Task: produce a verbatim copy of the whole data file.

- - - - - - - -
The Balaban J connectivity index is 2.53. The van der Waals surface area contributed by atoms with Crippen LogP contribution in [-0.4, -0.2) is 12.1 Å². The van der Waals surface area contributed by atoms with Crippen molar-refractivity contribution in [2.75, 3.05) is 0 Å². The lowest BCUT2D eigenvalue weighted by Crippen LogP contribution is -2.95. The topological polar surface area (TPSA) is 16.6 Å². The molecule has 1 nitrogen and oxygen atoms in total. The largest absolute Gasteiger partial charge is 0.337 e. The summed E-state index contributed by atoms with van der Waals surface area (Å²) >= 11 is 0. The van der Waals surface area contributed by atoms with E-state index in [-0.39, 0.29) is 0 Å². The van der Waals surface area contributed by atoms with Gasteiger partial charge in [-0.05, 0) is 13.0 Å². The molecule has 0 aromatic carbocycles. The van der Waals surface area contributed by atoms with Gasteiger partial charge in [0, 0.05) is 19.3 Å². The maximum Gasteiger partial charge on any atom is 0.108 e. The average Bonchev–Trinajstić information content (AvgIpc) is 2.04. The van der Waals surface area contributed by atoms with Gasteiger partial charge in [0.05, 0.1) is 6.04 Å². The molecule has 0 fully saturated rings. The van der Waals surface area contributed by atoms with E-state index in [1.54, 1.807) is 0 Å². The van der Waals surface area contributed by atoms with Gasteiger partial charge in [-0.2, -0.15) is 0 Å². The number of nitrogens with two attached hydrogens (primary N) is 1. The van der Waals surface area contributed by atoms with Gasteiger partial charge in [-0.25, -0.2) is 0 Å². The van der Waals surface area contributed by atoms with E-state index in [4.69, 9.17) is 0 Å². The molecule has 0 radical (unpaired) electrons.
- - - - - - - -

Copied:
The Balaban J connectivity index is 2.53. The van der Waals surface area contributed by atoms with Crippen LogP contribution in [-0.4, -0.2) is 12.1 Å². The van der Waals surface area contributed by atoms with Crippen molar-refractivity contribution in [2.75, 3.05) is 0 Å². The lowest BCUT2D eigenvalue weighted by Crippen LogP contribution is -2.95. The topological polar surface area (TPSA) is 16.6 Å². The molecule has 1 nitrogen and oxygen atoms in total. The largest absolute Gasteiger partial charge is 0.337 e. The summed E-state index contributed by atoms with van der Waals surface area (Å²) >= 11 is 0. The van der Waals surface area contributed by atoms with E-state index in [-0.39, 0.29) is 0 Å². The van der Waals surface area contributed by atoms with Gasteiger partial charge in [-0.05, 0) is 13.0 Å². The molecule has 0 aromatic carbocycles. The van der Waals surface area contributed by atoms with Gasteiger partial charge in [0, 0.05) is 19.3 Å². The maximum Gasteiger partial charge on any atom is 0.108 e. The average Bonchev–Trinajstić information content (AvgIpc) is 2.04. The van der Waals surface area contributed by atoms with Gasteiger partial charge in [0.05, 0.1) is 6.04 Å². The molecule has 0 fully saturated rings. The van der Waals surface area contributed by atoms with E-state index in [1.54, 1.807) is 0 Å². The van der Waals surface area contributed by atoms with Gasteiger partial charge in [-0.2, -0.15) is 0 Å². The number of nitrogens with two attached hydrogens (primary N) is 1. The van der Waals surface area contributed by atoms with Gasteiger partial charge in [-0.25, -0.2) is 0 Å². The van der Waals surface area contributed by atoms with E-state index in [4.69, 9.17) is 0 Å². The molecule has 0 radical (unpaired) electrons.